Tweet­ers put racist twist on Miss SA

Hy­giene gloves seen as a dirty deed

The Star Early Edition - - NEWS - KAR­ISHMA DIPA kar­ishma.dipa@inl.co.za

MISS South Africa Demi-Leigh NelPeters was yes­ter­day forced to stave off heated racist al­le­ga­tions on so­cial me­dia.

This was after pic­tures of the beauty queen be­gan cir­cu­lat­ing on so­cial me­dia, show­ing her hold­ing black chil­dren’s hands while wear­ing gloves.

The im­ages stem from the 22-year-old’s visit to a feed­ing scheme.

Nel-Peters was one of the vol­un­teers at a pop-up soup kitchen spear­headed by Sun In­ter­na­tional’s Maslow Ho­tel at the Ik­a­geng com­mu­nity cen­tre in Or­lando West, Soweto, on Wed­nes­day.

De­spite the char­i­ta­ble deed, many Twit­ter users ac­cused the beauty queen of wear­ing the gloves “be­cause she didn’t want to touch black chil­dren”.

@Pat­siPhala tweeted: “I hear this lady is @Of­fi­cial Mis­sSA. Can any­one ex­plain why is she feed­ing BLACK kids with la­tex gloves?”

@MTsh­waku added: “Miss SA Demi-Leigh Nel-Peters had to use sur­gi­cal gloves to feed chil­dren in Soweto #white­dom­i­nance­must­fall.”

But Nel-Peters in­sists that she wore them for hy­gienic pur­poses and strongly de­nied any racial rea­sons for her ac­tion.

In a video posted on her Twit­ter ac­count, she ex­plained that all those who worked with the food had to wear gloves to avoid pass­ing any in­fec­tions to the kids.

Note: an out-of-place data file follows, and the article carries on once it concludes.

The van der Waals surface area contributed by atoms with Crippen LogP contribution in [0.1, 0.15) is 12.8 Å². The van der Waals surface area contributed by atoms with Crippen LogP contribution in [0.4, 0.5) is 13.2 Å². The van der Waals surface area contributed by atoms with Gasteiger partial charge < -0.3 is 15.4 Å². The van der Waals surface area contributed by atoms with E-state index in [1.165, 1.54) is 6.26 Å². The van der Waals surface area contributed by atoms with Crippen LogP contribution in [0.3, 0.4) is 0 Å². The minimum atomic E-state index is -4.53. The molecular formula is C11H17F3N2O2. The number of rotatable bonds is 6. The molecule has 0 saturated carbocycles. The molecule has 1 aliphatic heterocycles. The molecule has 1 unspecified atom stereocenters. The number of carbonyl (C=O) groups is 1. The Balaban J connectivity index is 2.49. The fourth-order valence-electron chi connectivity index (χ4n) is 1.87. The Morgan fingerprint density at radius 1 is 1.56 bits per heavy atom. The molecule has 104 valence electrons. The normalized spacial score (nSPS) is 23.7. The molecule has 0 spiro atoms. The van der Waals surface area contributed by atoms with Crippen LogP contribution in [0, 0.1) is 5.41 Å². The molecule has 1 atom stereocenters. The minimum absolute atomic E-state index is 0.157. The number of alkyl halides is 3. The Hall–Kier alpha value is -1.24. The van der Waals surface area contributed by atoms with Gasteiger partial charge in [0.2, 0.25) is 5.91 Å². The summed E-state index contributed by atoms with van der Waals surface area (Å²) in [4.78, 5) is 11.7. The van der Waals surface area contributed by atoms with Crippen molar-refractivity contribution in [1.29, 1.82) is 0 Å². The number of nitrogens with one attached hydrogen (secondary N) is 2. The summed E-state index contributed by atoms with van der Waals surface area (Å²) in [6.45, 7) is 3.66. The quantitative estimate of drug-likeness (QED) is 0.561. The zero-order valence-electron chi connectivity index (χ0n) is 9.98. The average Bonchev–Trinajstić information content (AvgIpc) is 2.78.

“That was our only in­ten­tion for wear­ing the gloves, to be as hy­gienic as pos­si­ble.”

Ik­a­geng pro­gramme di­rec­tor Carol Dyan­tyi also main­tained that all vol­un­teers, in­clud­ing their own staffers, were re­quired to wear gloves dur­ing the food prepa­ra­tion.

“It was manda­tory,” she in­sisted.

Dyan­tyi ex­plained that one of the im­ages in ques­tion re­gard­ing Miss SA wear­ing the gloves while in­ter­act­ing with the young­sters arose dur­ing a touch­ing mo­ment.

“The story be­hind one of the pic­tures is fan­tas­tic. An eight-year-old deaf girl wanted to teach Demi-Leigh how to say ‘thank you’ in sign lan­guage while Demi was still in­volved in food prepa­ra­tion. Demi was only too happy to pose for a pic­ture,” said Dyan­tyi.

Nel-Peters said: “To me, the moral of the story of to­day was that 300 kids got a proper, warm lunch and they got that with or with­out gloves, so I am a bit sad­dened that my in­ten­tions were taken com­pletely wrong.”

How­ever, she apol­o­gised to any­one who was of­fended.

De­spite the wide­spread con­dem­na­tion, many have come to Nel-Peters’s de­fence.

@Mdue_Dlamini tweeted: “Out here la­belling Miss SA a racist when she was feed­ing hun­gry kids when you’ve never helped a blind man cross the road. Ya’ll can be bor­ing.”

@dlamini_d_ posted: “This whole Miss SA thing is just blown out of pro­por­tion, geez you people are so sen­si­tive.”

MIS­UN­DER­STOOD: Miss South Africa Demi-Leigh Nel-Peters was in Soweto on Wed­nes­day to spend time with more than 300 young­sters and share a meal with them.

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